Similarly to Part B, you may have to pay a late enrollment fee if you do not take Part D coverage when you are initially eligible for it. This will be the case if you choose to take Part D at a later date after going 63 consecutive days or more without creditable prescription drug coverage.
If you do not sign up for Part D coverage during your IEP, you can still choose to take it during the Annual Election Period, which runs from October 15 through December 7.
#3 Consider a Medigap or Supplement Policy
If you have decided to take Original Medicare (Parts A and B), you may choose to supplement your coverage with a Medigap policy. These plans are offered through private insurance companies, but as with other parts of your Medicare coverage, you'll need to select and enroll in a plan during certain times of the year or you may face a penalty.
Keep in mind that Medicare Supplement Insurance (Medigap) plans are entirely optional, but most beneficiaries choose one because of the additional coverage they provide. The best time to sign up for a Medigap plan is during the Medigap Open Enrollment Period, which is different for each individual (much like your Individual Enrollment Period).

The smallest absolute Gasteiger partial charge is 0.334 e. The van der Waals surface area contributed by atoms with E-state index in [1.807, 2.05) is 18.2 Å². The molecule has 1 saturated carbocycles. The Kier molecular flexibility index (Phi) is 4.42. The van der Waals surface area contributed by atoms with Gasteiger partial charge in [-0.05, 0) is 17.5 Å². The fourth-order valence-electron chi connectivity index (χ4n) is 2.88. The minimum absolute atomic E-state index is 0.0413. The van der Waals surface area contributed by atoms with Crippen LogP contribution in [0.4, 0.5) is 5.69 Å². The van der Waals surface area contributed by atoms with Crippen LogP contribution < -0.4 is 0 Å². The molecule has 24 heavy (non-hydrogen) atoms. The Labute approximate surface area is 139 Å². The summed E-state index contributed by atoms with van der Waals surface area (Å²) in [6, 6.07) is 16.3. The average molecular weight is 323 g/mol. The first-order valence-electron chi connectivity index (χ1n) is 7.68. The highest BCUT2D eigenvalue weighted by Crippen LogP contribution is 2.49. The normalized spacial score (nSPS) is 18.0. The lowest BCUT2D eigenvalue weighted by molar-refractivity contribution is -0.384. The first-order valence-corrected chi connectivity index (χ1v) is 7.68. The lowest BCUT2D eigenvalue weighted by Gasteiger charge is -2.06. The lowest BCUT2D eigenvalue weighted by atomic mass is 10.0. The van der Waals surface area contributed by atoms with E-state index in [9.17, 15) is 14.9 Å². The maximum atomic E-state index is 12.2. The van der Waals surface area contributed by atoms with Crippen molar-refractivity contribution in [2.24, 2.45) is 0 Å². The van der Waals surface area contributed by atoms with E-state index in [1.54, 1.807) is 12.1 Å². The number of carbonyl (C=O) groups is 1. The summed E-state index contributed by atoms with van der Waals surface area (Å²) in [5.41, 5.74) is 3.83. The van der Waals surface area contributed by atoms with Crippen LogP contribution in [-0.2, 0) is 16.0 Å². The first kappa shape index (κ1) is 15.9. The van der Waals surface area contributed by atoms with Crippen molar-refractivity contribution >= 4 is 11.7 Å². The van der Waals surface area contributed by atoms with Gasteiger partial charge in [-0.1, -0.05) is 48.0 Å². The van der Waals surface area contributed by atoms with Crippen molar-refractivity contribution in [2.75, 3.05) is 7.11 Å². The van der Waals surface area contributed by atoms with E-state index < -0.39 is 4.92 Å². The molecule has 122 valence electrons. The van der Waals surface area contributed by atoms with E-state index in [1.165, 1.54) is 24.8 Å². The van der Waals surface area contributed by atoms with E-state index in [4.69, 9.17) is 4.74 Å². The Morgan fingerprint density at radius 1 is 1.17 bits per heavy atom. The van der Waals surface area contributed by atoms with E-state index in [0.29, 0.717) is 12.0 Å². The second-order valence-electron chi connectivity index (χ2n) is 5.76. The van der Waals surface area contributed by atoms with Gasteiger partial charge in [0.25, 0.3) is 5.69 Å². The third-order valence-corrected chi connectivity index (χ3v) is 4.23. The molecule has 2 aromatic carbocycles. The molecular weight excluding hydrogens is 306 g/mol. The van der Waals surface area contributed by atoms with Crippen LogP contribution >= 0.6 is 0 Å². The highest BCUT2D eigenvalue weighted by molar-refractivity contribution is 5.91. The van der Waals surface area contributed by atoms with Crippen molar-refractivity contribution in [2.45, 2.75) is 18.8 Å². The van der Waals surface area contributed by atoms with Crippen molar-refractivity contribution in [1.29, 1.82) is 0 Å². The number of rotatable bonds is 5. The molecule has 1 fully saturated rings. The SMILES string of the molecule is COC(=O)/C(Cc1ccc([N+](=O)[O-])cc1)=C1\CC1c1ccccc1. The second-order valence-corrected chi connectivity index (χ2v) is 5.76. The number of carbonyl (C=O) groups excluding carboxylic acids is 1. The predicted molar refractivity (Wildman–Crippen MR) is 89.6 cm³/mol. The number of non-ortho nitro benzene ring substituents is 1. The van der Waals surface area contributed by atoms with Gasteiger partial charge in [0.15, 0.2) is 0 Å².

Medigap Open Enrollment Period lasts for six months, starting on the day of the month when you turn 65 and if you have Medicare Part B coverage. So, if your 65th birthday is February 27 and that’s when your Medicare Part B coverage starts, February 27 is when your Medigap Open Enrollment Period begins. If you delay your enrollment in Part B, your Medigap Open Enrollment Period will not begin until after you have signed up for Part B coverage.
Throughout your Medigap Open Enrollment Period, you can buy any Medigap policy available in your state. No one can reject you application because of disabilities or pre-existing health conditions. They are also not allowed to charge you a higher premium based on your health. However, outside of your Medigap Open Enrollment Period, insurance companies may reject your application or require you to pay more for certain conditions.